The hard bit is already over. Whether you’ve chosen to recruit online with human resource management software or otherwise, the interview slog is finished. Kaput. You’ve found someone who you believe will fit nicely in the team and company culture. So, how do you engage them quickly, and better yet, retain them for the long-haul?

It’s no secret that happy workers = a more productive workforce. Recent statistics find that bringing a smile to your employee’s face will make them 12% more efficient. Not bad, eh? So how do we get the latest addition grinning from ear to ear?

Well if you ask an expert on people management, James Malia of performance improvement specialists P&MM, he says that introducing the new employee to their main colleagues is a key first step.

“They’ll feel much more comfortable once they’ve had the chance to meet and talk with everyone they’re going to be working with,” says James.

Why not consider taking the new recruit out to a pub lunch with the team? It’ll help them feel valued and an integral member of the
group. “Whatever a new employee is going to be doing, everyone has a vital role to play in making the business succeed. It’s important for people to feel part of the team.”

Time for a beer

So, your new employee has bonded with their colleagues over a lunch-time beer. Now the training begins. But just how quickly should your new colleague be playing by your rules?

For small businesses in particular, most training involves learning on the job. “You want people working and contributing as soon as possible. That’s the biggest cost of training people – the time it takes for them to become productive.”

But James cautions against rushing in too quickly. “Give them a chance to question the way you do things and come up with new ideas. You might learn something – and it’s another way to help the new employee feel a valued part of the business.”

If you’ve already got other employees, involving them in training is a win-win. “If you tell someone how good they are at their job and ask them to share what they know with a new employee, they appreciate the recognition.”

Unlimited coffee (and other perks)

One of the reasons your applicant applied in the first place may have been thanks to the bundle of benefits you have on offer. So it’s worth repeating these during the induction, and finding out whether it’s the free, unlimited coffee from the in-house canteen or the regular meetings with their superiors that floats your employee’s boat.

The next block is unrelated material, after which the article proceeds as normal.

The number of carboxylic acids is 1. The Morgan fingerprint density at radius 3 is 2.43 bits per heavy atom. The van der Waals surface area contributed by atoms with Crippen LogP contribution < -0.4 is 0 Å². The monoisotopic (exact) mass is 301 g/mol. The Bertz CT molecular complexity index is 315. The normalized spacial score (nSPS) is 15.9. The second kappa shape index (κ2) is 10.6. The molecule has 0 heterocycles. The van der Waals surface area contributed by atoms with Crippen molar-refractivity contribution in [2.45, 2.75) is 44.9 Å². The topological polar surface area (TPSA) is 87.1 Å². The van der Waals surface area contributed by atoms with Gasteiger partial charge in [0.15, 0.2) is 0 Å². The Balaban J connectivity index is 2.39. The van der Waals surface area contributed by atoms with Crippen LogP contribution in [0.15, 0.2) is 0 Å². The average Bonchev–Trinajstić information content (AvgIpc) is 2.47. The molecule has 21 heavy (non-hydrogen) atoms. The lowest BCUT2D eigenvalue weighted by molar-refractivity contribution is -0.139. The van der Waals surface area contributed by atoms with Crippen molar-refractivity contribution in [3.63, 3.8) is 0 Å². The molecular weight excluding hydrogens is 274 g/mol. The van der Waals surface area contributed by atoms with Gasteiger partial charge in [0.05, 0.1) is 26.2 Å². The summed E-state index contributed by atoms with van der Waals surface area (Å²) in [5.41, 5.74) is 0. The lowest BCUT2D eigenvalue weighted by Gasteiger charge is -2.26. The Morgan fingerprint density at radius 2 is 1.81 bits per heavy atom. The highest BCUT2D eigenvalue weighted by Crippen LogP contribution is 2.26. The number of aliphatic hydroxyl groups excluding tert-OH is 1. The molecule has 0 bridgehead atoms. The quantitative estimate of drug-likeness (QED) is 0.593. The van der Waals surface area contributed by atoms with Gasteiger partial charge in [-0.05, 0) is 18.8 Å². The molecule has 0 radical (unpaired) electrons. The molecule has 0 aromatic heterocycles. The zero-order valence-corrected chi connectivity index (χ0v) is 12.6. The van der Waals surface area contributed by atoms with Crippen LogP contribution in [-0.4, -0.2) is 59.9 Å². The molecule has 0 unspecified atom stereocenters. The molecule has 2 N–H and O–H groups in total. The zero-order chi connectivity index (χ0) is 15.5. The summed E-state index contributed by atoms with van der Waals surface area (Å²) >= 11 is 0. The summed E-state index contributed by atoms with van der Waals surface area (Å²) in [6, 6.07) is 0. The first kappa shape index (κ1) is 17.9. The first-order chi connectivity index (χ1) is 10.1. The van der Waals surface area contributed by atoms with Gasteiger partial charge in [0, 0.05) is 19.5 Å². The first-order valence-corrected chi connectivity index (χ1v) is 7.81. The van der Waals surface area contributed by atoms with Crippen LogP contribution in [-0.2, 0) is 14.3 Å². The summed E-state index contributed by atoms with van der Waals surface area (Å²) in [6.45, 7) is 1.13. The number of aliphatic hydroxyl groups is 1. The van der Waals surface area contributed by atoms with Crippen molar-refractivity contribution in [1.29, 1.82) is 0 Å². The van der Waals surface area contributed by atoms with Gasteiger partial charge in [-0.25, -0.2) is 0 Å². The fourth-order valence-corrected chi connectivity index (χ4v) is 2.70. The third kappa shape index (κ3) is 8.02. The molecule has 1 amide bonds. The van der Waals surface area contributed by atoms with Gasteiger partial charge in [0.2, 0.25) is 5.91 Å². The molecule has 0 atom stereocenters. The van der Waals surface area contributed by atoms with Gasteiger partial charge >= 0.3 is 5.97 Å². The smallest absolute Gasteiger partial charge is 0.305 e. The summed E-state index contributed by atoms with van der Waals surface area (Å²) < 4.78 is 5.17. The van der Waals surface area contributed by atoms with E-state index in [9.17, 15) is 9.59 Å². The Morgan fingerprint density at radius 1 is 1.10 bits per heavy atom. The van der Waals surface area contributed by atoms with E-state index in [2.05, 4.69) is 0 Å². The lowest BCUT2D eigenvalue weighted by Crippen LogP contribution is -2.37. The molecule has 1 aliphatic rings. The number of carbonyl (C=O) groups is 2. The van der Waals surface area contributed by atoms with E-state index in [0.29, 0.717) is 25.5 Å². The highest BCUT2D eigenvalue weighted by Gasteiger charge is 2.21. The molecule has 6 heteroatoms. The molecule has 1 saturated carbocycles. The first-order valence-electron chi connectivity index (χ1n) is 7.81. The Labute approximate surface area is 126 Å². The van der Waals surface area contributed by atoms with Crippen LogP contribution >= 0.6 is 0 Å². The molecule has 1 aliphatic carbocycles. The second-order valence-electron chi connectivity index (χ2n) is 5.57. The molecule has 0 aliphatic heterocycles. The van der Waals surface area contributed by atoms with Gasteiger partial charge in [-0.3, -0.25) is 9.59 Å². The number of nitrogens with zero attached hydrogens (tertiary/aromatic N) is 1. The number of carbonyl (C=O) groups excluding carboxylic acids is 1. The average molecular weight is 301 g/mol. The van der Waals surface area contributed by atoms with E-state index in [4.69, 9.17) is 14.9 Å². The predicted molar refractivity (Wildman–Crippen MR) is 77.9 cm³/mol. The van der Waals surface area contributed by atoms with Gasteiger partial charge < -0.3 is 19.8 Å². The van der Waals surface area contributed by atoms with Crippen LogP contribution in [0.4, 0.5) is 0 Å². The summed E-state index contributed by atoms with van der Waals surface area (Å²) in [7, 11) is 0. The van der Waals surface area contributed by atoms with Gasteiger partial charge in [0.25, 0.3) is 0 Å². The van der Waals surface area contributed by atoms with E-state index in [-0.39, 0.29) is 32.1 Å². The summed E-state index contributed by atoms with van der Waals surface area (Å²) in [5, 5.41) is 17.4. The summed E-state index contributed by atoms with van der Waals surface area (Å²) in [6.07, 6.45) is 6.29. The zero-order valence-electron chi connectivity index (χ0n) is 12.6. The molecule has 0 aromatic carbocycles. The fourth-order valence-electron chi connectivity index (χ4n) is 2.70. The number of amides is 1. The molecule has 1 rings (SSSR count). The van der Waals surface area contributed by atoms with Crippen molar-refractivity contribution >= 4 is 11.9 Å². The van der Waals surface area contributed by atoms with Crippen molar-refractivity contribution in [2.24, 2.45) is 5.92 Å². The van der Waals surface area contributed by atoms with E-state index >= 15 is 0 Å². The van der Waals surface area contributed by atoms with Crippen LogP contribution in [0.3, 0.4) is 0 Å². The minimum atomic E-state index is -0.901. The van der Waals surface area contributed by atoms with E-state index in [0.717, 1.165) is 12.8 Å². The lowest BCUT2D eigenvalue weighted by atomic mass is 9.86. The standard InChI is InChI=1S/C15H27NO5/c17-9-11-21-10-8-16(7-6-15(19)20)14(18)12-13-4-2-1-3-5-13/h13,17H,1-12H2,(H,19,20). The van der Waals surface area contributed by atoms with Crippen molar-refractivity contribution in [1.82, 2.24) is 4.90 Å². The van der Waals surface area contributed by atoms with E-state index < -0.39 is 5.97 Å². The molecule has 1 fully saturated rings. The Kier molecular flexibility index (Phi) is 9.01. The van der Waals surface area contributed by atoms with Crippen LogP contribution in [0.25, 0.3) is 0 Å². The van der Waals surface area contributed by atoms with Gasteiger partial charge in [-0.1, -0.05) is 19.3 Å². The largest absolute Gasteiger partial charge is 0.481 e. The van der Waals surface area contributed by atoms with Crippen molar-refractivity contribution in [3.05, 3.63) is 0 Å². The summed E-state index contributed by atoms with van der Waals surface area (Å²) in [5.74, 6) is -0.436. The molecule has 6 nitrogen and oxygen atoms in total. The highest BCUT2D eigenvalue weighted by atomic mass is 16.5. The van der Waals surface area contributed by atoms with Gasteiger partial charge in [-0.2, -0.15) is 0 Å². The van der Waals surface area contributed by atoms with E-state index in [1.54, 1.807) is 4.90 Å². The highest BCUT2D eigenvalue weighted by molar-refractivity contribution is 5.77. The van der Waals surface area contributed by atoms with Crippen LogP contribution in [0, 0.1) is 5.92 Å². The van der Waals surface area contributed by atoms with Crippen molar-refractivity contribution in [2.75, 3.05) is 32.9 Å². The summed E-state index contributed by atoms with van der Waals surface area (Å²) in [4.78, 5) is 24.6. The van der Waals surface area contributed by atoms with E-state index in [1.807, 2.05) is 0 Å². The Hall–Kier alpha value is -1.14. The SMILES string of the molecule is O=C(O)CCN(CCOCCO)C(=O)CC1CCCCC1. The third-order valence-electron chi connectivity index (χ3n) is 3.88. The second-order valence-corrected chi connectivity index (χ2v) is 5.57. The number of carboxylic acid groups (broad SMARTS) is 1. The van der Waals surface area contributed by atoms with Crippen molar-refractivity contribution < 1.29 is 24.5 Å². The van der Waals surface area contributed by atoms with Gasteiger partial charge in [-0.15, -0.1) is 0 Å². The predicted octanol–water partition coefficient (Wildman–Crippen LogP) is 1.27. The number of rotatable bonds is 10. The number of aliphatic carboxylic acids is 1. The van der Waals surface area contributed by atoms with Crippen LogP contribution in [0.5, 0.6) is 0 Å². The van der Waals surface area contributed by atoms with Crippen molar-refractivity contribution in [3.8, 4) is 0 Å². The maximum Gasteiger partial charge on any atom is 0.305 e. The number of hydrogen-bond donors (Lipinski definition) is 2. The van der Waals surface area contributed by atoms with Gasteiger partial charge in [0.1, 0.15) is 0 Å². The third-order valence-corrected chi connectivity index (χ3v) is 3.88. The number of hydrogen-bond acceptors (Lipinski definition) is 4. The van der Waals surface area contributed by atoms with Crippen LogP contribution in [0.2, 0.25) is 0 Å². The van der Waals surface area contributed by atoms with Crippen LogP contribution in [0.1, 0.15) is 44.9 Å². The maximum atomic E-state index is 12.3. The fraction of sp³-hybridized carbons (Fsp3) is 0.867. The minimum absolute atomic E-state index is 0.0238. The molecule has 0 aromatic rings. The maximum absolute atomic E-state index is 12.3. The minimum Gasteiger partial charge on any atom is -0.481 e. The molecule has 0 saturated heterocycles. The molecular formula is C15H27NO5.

“Offering the right benefits can be an important part of the package, from helping you attract the right people in the first place to making it more difficult for someone to decide to leave.”

But as James points out, everyone is different. “You can’t expect the same reward to suit everybody.

“You need to understand what makes that individual tick. Some may be motivated by money, or prospects. For others, regular discussions that help to involve them in the business might be the key.” The human touch can be just as important. “The little things, like treating everyone to coffees from time to time, or remembering their children’s names.”

Passionate people = the holy grail

Keep up the good work – after all, being respectful and inclusive of your colleagues isn’t just for Christmas, or, er, their probation period. After all, it’s your employees who will drive the success of your business.

“It is critical that employees feel part of the business; they are its heart and soul. You can have the best product in the world, but if you haven’t got people
that are passionate about the business the enthusiasm will be missing and the effort diminished as a result.”

And once they’ve been here six months, two years, fives years – treat them as if they were still just as special as that new receptionist you just hired. Here’s 10 ways to keep all your employees feeling valued, and who knows, you might just keep them for life.

10 ways to get the best out of your employees:

  1. Take a genuine interest in the people you work with
  2. Recognise that any new employee will have a lot to learn including the full range of benefits you offer
  3. Accept that not everyone is like you - make the most of their individual talents
  4. Take the time to sit down with employees and get to know them
  5. Really listen to your employees and think about what they say
  6. Accept that everyone makes the odd mistake
  7. Provide training to address any weaknesses or misunderstandings
  8. Deal with persistent underperformance before everyone else gets demotivated
  9. Keep employees informed and explain the reasons for any changes you make
  10. Be upbeat - your own mood sets the tone for everyone working for you

By Gerfried Aigner, Head of Product Development, Sage